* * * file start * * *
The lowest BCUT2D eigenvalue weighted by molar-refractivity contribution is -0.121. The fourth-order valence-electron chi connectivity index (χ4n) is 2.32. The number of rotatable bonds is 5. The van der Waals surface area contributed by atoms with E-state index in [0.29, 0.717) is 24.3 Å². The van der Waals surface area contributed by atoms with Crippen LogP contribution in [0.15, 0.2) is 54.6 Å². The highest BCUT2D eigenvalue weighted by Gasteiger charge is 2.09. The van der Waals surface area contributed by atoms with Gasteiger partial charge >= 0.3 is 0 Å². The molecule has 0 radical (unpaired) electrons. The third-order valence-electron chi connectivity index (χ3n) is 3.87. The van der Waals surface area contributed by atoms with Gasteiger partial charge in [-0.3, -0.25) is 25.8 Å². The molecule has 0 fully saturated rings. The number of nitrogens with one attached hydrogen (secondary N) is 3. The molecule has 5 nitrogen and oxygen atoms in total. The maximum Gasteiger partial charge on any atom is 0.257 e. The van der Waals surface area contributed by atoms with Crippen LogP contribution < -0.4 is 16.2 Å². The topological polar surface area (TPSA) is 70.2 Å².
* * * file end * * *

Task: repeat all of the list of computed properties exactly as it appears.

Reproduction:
The lowest BCUT2D eigenvalue weighted by molar-refractivity contribution is -0.121. The fourth-order valence-electron chi connectivity index (χ4n) is 2.32. The number of rotatable bonds is 5. The van der Waals surface area contributed by atoms with E-state index in [0.29, 0.717) is 24.3 Å². The van der Waals surface area contributed by atoms with Crippen LogP contribution in [0.15, 0.2) is 54.6 Å². The highest BCUT2D eigenvalue weighted by Gasteiger charge is 2.09. The van der Waals surface area contributed by atoms with Gasteiger partial charge >= 0.3 is 0 Å². The molecule has 0 radical (unpaired) electrons. The third-order valence-electron chi connectivity index (χ3n) is 3.87. The van der Waals surface area contributed by atoms with Gasteiger partial charge in [-0.3, -0.25) is 25.8 Å². The molecule has 0 fully saturated rings. The number of nitrogens with one attached hydrogen (secondary N) is 3. The molecule has 5 nitrogen and oxygen atoms in total. The maximum Gasteiger partial charge on any atom is 0.257 e. The van der Waals surface area contributed by atoms with Crippen LogP contribution < -0.4 is 16.2 Å². The topological polar surface area (TPSA) is 70.2 Å².